Looking at the JPF directory structure, you notice a whole extensions tree, which in turn contains sub-directories that resemble the JPF toplevel structure. These so called JPF Extension Projects represent JPF adaptations for specific application types, property classes, or output artifacts (like test cases). The most prominent example is the symbolic execution mode to generate concrete tests.
While there is no strict rule for what constitutes a JPF extension (other than core classes not being allowed to depend on them), a common feature is that they replace or add classes in/to the JPF core packages, like different instruction set implementations, different MJI libraries, or even replaced VMs. Theoretically these extensions could just replace core classes, but it usually is much better to keep them in separate packages and use one of the various configurable JPF interfaces (like the BytecodeFactory) to bring them in. This ensures that JPF can be built in IDE's like Eclipse without the need to modify classpaths.
It should be noted though that extension projects are not built or tested automatically when using the Ant build system. If this is required, a build.xml has to be provided for the extension, which can be processed by using some generic macros in the JPF Ant system. Please refer to the Building JPF from the Command Line documentation for details.
Because there is no dependency of core classes or other JPF parts on a JPF extension, this is also a good "sandbox" to try out and share new functionality of common interest, the side effect of this being that extenions should be considered less stable than the rest of the system.
Currently, the major JPF extensions are:
User Interface Model Checking
This is an example of model checking a specific class of Java applications - Swing and AWT programs. The extension is implemented as a set of MJI modeled standard libraries that replace javax.swing.* and java.awt.* functionality so that standard Java user interface applications can be tested for various different user inputs.
symbc - Symbolic Test Data Generation The symbolic execution extension uses a BytecodeFactory to override JPF's core bytecodes to generate concrete test cases. In a nutshell, this works by using the JPF field/stackframe attribute system to collect symbolic path conditions, which are then fed into a contraint solver to obtain concrete test data. The choice points in this execution mode are branch instructions.
symts - Symbolic Threadsafety Test Generation This is a very simple "symbolic" execution mode that tries to identify potential thread safety problems, and then creates code to test this with concrete value JPF execution mode. The symbolic information is much more simple than with the symbc extension, and can be kept in the execution trace. The first implemented test category detects un-synchronized access of fields from within the same public (exported) method, to identify candidates for the PreciseRaceDetector listener.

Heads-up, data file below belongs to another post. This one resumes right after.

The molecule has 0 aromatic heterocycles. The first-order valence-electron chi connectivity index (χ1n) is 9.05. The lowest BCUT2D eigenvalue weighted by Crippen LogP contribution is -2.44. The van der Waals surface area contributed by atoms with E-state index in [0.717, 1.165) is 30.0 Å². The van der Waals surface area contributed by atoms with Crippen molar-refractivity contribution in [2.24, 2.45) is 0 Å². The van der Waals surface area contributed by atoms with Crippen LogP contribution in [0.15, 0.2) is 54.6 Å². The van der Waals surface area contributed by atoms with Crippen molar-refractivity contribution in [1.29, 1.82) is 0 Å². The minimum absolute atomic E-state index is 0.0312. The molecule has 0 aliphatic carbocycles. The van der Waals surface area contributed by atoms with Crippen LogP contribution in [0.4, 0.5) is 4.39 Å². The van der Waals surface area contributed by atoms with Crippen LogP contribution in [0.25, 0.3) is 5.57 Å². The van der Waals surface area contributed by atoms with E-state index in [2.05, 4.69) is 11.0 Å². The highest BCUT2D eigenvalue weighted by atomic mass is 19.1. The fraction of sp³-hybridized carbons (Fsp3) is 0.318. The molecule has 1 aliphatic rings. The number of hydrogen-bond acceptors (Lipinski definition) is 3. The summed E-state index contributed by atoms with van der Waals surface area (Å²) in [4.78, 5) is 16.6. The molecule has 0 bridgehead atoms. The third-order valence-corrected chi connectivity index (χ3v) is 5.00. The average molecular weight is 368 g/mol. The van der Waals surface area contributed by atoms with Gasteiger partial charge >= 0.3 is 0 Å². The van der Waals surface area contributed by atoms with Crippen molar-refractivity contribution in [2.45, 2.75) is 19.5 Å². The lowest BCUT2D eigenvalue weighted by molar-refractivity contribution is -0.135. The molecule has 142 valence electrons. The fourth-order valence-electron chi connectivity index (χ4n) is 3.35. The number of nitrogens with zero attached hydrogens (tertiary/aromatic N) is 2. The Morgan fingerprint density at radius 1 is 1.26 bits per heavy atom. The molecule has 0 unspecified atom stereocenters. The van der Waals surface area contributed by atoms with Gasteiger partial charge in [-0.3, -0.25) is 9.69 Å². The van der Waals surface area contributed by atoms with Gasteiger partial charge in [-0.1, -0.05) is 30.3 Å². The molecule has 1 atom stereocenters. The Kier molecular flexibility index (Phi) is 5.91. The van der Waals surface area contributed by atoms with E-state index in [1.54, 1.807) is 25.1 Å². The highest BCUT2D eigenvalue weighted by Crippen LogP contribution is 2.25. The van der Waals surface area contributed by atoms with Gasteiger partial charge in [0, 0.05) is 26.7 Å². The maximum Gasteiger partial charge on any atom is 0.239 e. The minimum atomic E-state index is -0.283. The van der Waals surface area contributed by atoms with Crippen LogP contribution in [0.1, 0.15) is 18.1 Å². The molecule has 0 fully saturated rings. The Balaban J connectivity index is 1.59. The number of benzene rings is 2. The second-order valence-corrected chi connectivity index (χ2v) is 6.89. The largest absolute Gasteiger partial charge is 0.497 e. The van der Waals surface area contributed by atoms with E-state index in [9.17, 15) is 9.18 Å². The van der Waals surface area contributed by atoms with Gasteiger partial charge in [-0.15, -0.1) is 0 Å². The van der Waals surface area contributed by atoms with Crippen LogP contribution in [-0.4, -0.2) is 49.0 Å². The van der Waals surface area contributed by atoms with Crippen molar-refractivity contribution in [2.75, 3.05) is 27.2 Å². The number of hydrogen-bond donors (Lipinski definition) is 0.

cv - Compositional Verification Framework The CV extension implements a machine learning algorithm that can be used for assume/guarantee reasoning, to partition a system into components that can be verified separately. Ultimately, the goal of this extension is to dramatically improve the scalability of JPF, but it can be also used to generate environment assumptions for the UML model checking, to determine "valid" event sequences. This extension is mostly implemented with JPF listeners.
numeric - Numeric Property Verification This bytecode replacement extension started as a set of numeric instruction classes to detect over/underflow, but got extended to also include inexact value propagation (NaN, Inf), exact floating point comparison, and potential catastrophic cancellation (loss of precision by subtraction/addition)
statechart - UML State Chart Model Checking The state chart framework is a variation of the user interface model checking, for the purpose of model checking UML state chart diagrams. It is a combination of MJI libraries that are based on a unique translation scheme for UML state charts, together with generic applications (test drivers) to execute these state charts. The framework supports both testing and model checking, using the same scripting language for environment specification.